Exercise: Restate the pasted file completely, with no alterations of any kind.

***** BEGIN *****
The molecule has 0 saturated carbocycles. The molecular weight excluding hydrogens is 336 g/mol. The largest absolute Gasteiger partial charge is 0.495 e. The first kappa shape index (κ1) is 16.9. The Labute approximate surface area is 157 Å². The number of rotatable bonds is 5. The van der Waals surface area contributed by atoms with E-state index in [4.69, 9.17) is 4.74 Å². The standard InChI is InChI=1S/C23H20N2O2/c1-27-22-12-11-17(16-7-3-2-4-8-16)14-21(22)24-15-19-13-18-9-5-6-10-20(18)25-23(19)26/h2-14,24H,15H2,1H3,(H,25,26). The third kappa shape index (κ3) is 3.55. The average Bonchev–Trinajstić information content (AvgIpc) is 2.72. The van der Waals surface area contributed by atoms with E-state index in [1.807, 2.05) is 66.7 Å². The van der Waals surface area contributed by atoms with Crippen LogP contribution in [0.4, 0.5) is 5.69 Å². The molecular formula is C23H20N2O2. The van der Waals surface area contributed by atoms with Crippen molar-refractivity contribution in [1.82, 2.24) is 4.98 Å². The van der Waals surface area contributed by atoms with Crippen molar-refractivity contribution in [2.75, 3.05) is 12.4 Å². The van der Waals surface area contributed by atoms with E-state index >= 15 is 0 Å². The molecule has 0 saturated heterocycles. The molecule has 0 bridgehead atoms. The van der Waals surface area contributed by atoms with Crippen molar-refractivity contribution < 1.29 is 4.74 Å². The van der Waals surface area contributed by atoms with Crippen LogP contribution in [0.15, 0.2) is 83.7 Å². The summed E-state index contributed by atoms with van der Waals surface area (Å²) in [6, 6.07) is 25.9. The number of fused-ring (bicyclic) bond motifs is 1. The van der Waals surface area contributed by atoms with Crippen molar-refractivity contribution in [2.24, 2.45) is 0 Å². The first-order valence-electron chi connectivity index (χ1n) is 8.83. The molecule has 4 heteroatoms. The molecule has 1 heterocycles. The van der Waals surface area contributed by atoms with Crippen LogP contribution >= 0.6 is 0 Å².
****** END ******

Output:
The molecule has 0 saturated carbocycles. The molecular weight excluding hydrogens is 336 g/mol. The largest absolute Gasteiger partial charge is 0.495 e. The first kappa shape index (κ1) is 16.9. The Labute approximate surface area is 157 Å². The number of rotatable bonds is 5. The van der Waals surface area contributed by atoms with E-state index in [4.69, 9.17) is 4.74 Å². The standard InChI is InChI=1S/C23H20N2O2/c1-27-22-12-11-17(16-7-3-2-4-8-16)14-21(22)24-15-19-13-18-9-5-6-10-20(18)25-23(19)26/h2-14,24H,15H2,1H3,(H,25,26). The third kappa shape index (κ3) is 3.55. The average Bonchev–Trinajstić information content (AvgIpc) is 2.72. The van der Waals surface area contributed by atoms with E-state index in [1.807, 2.05) is 66.7 Å². The van der Waals surface area contributed by atoms with Crippen LogP contribution in [0.4, 0.5) is 5.69 Å². The molecular formula is C23H20N2O2. The van der Waals surface area contributed by atoms with Crippen molar-refractivity contribution in [1.82, 2.24) is 4.98 Å². The van der Waals surface area contributed by atoms with Crippen molar-refractivity contribution in [2.75, 3.05) is 12.4 Å². The van der Waals surface area contributed by atoms with E-state index >= 15 is 0 Å². The molecule has 0 saturated heterocycles. The molecule has 0 bridgehead atoms. The van der Waals surface area contributed by atoms with Crippen molar-refractivity contribution < 1.29 is 4.74 Å². The van der Waals surface area contributed by atoms with Crippen LogP contribution in [0.15, 0.2) is 83.7 Å². The summed E-state index contributed by atoms with van der Waals surface area (Å²) in [6, 6.07) is 25.9. The number of fused-ring (bicyclic) bond motifs is 1. The van der Waals surface area contributed by atoms with Crippen molar-refractivity contribution in [2.24, 2.45) is 0 Å². The first-order valence-electron chi connectivity index (χ1n) is 8.83. The molecule has 4 heteroatoms. The molecule has 1 heterocycles. The van der Waals surface area contributed by atoms with Crippen LogP contribution >= 0.6 is 0 Å².